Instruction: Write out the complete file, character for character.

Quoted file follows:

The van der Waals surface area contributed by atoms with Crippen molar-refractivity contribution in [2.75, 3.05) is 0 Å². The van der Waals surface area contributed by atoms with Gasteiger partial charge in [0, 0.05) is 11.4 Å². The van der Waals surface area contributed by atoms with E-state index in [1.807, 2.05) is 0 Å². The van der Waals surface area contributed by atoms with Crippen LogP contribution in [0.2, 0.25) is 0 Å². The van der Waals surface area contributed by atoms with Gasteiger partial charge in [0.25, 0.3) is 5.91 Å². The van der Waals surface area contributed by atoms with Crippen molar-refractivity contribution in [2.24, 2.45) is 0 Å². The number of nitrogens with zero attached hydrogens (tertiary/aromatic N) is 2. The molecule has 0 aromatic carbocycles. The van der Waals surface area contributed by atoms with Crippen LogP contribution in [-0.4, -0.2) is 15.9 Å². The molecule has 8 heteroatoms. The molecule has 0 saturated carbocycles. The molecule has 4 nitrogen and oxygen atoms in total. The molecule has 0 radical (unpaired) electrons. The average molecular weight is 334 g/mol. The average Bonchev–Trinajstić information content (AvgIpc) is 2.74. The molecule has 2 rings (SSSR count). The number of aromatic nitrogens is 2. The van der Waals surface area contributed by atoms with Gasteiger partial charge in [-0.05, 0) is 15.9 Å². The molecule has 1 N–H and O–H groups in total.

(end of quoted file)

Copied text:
The van der Waals surface area contributed by atoms with Crippen molar-refractivity contribution in [2.75, 3.05) is 0 Å². The van der Waals surface area contributed by atoms with Gasteiger partial charge in [0, 0.05) is 11.4 Å². The van der Waals surface area contributed by atoms with E-state index in [1.807, 2.05) is 0 Å². The van der Waals surface area contributed by atoms with Crippen LogP contribution in [0.2, 0.25) is 0 Å². The van der Waals surface area contributed by atoms with Gasteiger partial charge in [0.25, 0.3) is 5.91 Å². The van der Waals surface area contributed by atoms with Crippen molar-refractivity contribution in [2.24, 2.45) is 0 Å². The number of nitrogens with zero attached hydrogens (tertiary/aromatic N) is 2. The molecule has 0 aromatic carbocycles. The van der Waals surface area contributed by atoms with Crippen LogP contribution in [-0.4, -0.2) is 15.9 Å². The molecule has 8 heteroatoms. The molecule has 0 saturated carbocycles. The molecule has 4 nitrogen and oxygen atoms in total. The molecule has 0 radical (unpaired) electrons. The average molecular weight is 334 g/mol. The average Bonchev–Trinajstić information content (AvgIpc) is 2.74. The molecule has 2 rings (SSSR count). The number of aromatic nitrogens is 2. The van der Waals surface area contributed by atoms with Gasteiger partial charge in [-0.05, 0) is 15.9 Å². The molecule has 1 N–H and O–H groups in total.